I’ve only had one panic attack that I know of or can remember vividly. It happened less than a week after my son died. I had gone to the kitchen, my husband, daughter and sister were in the den. I don’t remember why I was in the kitchen. We had been trying to watch a movie, because it seemed like something to do. It was a few days before the gathering in our son’s honor. I remember standing near the refrigerator when my pulse started racing and I felt lightheaded and if I had had someplace to run, I would have because the feeling of danger was so close. It is a horrible and frightening feeling. Your body is acting in a way that is not in sync with anything that is physically going on around you. My daughter, son and husband have all had panic attacks. I understand, once they have happened why thy can paralyze you from doing some things for fear they will come again, uncontrolled and debilitating.
Grief is a bit like that. I told my sister yesterday that one of the problems I have is that after a bad day, I find myself dreading the next day when I (may) have to do it all over again. I put the (may) in there because sometimes the day dawns differently. Sometimes you get a little reprieve for a while before you get sucked back down into the grief. I cycle through more quickly at times now. Unfortunately I still have those days, after having had a couple of lighter days when I just can’t escape.
One lady who shares my unfortunate circumstance said to live in the moment. I’ve been mulling that over. The problem is probably, that that is what I have always done. Fairly spontaneous and not worrying nearly enough about minutia as my husband would have me do, I have appeared at times down right cavalier. Stream of consciousness kind of gal. I paint that way too. I figure out what I want to paint, sketch and think about the whole thing, sometimes sleep on it and then boom!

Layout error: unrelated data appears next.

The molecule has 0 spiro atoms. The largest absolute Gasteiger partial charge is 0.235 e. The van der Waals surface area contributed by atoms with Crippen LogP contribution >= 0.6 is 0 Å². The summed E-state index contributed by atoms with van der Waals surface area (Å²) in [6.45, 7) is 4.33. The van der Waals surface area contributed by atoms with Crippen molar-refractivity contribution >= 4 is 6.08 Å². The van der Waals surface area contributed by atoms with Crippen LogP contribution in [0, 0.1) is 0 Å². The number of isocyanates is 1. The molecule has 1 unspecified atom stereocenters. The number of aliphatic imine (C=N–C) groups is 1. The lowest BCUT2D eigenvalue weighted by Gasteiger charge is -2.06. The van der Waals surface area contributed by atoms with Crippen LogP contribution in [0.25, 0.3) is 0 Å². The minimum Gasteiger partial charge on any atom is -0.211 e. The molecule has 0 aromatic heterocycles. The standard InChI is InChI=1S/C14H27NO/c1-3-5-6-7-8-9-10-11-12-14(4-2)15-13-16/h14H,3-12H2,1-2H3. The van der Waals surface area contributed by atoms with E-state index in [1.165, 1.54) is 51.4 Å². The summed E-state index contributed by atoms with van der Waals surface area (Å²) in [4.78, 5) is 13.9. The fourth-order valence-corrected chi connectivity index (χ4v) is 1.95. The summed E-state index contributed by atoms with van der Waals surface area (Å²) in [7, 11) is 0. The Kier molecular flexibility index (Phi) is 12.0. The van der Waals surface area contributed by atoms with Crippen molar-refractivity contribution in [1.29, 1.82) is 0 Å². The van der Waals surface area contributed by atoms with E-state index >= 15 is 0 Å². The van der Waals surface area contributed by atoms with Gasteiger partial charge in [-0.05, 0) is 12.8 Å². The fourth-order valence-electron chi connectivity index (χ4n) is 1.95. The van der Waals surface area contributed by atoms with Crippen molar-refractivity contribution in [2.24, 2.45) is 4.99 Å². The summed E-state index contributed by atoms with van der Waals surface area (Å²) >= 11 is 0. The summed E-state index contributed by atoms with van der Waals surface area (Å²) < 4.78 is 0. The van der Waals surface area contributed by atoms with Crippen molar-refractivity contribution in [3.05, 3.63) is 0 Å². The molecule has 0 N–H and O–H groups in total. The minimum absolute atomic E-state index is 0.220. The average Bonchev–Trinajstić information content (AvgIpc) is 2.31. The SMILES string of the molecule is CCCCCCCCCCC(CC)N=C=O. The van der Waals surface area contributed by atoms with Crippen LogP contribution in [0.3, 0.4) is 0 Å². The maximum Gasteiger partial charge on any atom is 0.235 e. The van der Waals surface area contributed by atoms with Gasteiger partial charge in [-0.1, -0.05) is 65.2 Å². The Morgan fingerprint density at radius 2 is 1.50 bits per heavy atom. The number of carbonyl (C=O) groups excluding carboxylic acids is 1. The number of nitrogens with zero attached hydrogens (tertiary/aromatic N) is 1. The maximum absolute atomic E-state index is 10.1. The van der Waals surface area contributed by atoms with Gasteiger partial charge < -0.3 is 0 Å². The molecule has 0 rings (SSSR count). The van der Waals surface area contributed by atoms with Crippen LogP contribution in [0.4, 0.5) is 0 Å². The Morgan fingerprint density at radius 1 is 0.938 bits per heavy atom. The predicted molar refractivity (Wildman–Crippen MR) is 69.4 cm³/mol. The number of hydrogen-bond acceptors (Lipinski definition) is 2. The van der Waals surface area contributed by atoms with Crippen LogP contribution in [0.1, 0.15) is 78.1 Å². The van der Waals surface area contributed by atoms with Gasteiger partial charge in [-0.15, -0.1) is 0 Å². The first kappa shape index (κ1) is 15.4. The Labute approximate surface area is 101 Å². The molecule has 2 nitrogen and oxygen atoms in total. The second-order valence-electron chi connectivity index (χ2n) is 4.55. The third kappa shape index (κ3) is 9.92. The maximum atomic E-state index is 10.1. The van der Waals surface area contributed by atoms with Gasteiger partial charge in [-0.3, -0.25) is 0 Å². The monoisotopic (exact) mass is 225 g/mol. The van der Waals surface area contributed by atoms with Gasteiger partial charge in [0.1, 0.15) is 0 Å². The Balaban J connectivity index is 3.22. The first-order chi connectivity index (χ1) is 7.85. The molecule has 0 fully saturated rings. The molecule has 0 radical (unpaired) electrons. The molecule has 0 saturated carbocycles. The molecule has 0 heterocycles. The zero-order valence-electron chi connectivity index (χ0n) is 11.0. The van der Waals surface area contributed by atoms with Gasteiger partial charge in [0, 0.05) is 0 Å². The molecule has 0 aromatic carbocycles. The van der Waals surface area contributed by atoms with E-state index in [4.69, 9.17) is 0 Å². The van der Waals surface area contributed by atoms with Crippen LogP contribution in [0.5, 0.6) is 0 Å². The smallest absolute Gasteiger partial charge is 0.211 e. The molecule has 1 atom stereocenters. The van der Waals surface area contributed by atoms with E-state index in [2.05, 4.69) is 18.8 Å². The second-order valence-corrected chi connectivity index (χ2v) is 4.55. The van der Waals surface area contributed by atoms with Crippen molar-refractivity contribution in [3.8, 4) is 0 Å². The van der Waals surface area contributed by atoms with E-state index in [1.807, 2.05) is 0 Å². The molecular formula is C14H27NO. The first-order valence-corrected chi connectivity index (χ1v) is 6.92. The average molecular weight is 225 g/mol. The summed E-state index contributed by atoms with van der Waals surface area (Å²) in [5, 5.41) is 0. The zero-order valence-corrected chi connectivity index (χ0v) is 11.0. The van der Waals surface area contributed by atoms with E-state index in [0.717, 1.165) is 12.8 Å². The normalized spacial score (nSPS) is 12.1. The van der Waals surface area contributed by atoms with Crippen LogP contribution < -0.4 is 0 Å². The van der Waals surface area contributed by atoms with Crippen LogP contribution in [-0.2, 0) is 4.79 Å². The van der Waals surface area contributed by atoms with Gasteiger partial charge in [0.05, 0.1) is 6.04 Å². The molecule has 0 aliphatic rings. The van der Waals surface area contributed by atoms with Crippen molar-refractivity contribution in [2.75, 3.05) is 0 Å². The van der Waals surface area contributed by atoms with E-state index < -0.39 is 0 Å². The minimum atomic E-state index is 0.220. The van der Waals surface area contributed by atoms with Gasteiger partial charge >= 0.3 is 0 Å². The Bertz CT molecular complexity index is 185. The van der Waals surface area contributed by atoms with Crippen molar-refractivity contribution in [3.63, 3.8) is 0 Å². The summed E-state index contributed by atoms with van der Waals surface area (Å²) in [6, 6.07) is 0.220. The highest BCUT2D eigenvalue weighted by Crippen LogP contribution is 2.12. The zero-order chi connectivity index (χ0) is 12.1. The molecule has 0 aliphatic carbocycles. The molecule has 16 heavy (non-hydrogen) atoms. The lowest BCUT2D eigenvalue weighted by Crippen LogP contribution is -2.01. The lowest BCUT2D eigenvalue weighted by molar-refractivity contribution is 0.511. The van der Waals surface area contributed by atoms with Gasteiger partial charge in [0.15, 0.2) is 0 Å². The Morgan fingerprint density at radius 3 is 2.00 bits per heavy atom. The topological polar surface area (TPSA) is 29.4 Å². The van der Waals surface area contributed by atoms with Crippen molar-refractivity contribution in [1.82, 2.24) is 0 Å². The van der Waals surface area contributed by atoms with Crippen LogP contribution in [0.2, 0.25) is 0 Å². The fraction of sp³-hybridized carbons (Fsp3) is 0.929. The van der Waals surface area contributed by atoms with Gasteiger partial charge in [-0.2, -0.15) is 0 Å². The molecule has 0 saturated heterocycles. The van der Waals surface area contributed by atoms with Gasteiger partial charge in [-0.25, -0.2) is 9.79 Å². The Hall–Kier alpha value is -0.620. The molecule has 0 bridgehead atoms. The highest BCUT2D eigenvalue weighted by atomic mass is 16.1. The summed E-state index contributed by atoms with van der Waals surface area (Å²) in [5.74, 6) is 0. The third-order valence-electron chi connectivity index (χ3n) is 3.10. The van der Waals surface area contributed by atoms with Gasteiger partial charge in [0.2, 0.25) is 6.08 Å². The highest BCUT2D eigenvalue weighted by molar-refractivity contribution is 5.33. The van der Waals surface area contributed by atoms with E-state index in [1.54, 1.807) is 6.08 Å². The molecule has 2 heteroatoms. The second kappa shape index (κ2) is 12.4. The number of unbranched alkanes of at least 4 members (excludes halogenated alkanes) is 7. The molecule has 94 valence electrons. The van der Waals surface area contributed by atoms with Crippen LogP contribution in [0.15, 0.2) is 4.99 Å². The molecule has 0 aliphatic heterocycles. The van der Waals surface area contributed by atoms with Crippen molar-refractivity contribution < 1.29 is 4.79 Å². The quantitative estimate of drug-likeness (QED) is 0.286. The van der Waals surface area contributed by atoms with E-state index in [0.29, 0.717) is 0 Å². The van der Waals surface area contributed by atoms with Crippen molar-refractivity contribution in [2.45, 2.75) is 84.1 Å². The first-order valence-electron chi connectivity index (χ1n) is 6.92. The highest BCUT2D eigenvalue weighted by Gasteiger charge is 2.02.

I paint. I let the painting take over. I loose focus on the world around me and I really don’t know where I am.
I haven’t been painting much lately. I use as an excuse that there are a number of framed pieces that need a good home hanging in my studio, and even more -newer pieces – that have not found their way into a mat or frame yet. My husband years and years ago told me I could, if the work did not sell, stack them under the bed. I may have to take him up on that and just get back to the easel for my sanity’s sake.
I used to be able to (pollyanna like) tune out some of the darker news out there in the world. The impotency of loosing a loved one makes you realize how little you can change and influence. Now the news, bombings and senseless death shout at me. The financial state of so many who want to work, who are industrious and capable, yet find themselves in dire straits seems impossible. Political bandaids are offered, people in somber suites and bright ties lay out their plan. It’s just not that easy.
The foundation is shaking. Michael Jackson sang about “The Man in the Mirror” and that is the truth. Motives, abilities, blank honesty about who I am, what I have been, where I am now is pretty hard to face. Time gets by so quickly and good intentions set mutely on the shelf, not speaking at all for the things I “would have done.”
I have to admit, I really hate and conversely am thankful for being made to be aware at this point. The father in “Pride and Prejudice ” waves his hand at his daughter who worries over her father’s time of trial. He slumps in his chair and says and I paraphrase “don’t worry, it won’t last as long as it should.” I have been guilty of moving on quickly too quickly after some things. Things that may have been more important for me to learn something from than I gave credit.
Living in the moment is tough. Trying to not let memory overshadow the moment or anticipation destroy it. I should have practiced more when I was younger.